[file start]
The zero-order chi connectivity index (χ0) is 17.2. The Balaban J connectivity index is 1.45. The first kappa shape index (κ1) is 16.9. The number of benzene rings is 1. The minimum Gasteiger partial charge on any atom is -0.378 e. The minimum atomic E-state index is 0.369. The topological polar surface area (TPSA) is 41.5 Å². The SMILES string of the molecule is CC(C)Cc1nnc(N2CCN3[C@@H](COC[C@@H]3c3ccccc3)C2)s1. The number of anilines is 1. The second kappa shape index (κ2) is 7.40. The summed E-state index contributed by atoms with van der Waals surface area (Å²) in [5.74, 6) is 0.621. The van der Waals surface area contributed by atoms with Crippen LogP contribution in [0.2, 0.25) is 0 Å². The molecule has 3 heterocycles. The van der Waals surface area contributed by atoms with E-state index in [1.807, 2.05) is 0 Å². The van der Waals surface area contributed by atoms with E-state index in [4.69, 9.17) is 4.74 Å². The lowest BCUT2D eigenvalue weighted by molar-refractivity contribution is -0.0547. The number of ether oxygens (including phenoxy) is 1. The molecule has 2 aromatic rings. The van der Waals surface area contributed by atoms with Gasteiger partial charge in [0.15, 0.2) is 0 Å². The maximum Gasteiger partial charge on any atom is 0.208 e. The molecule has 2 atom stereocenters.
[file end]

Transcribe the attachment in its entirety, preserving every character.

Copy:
The zero-order chi connectivity index (χ0) is 17.2. The Balaban J connectivity index is 1.45. The first kappa shape index (κ1) is 16.9. The number of benzene rings is 1. The minimum Gasteiger partial charge on any atom is -0.378 e. The minimum atomic E-state index is 0.369. The topological polar surface area (TPSA) is 41.5 Å². The SMILES string of the molecule is CC(C)Cc1nnc(N2CCN3[C@@H](COC[C@@H]3c3ccccc3)C2)s1. The number of anilines is 1. The second kappa shape index (κ2) is 7.40. The summed E-state index contributed by atoms with van der Waals surface area (Å²) in [5.74, 6) is 0.621. The van der Waals surface area contributed by atoms with Crippen LogP contribution in [0.2, 0.25) is 0 Å². The molecule has 3 heterocycles. The van der Waals surface area contributed by atoms with E-state index in [1.807, 2.05) is 0 Å². The van der Waals surface area contributed by atoms with E-state index in [4.69, 9.17) is 4.74 Å². The lowest BCUT2D eigenvalue weighted by molar-refractivity contribution is -0.0547. The number of ether oxygens (including phenoxy) is 1. The molecule has 2 aromatic rings. The van der Waals surface area contributed by atoms with Gasteiger partial charge in [0.15, 0.2) is 0 Å². The maximum Gasteiger partial charge on any atom is 0.208 e. The molecule has 2 atom stereocenters.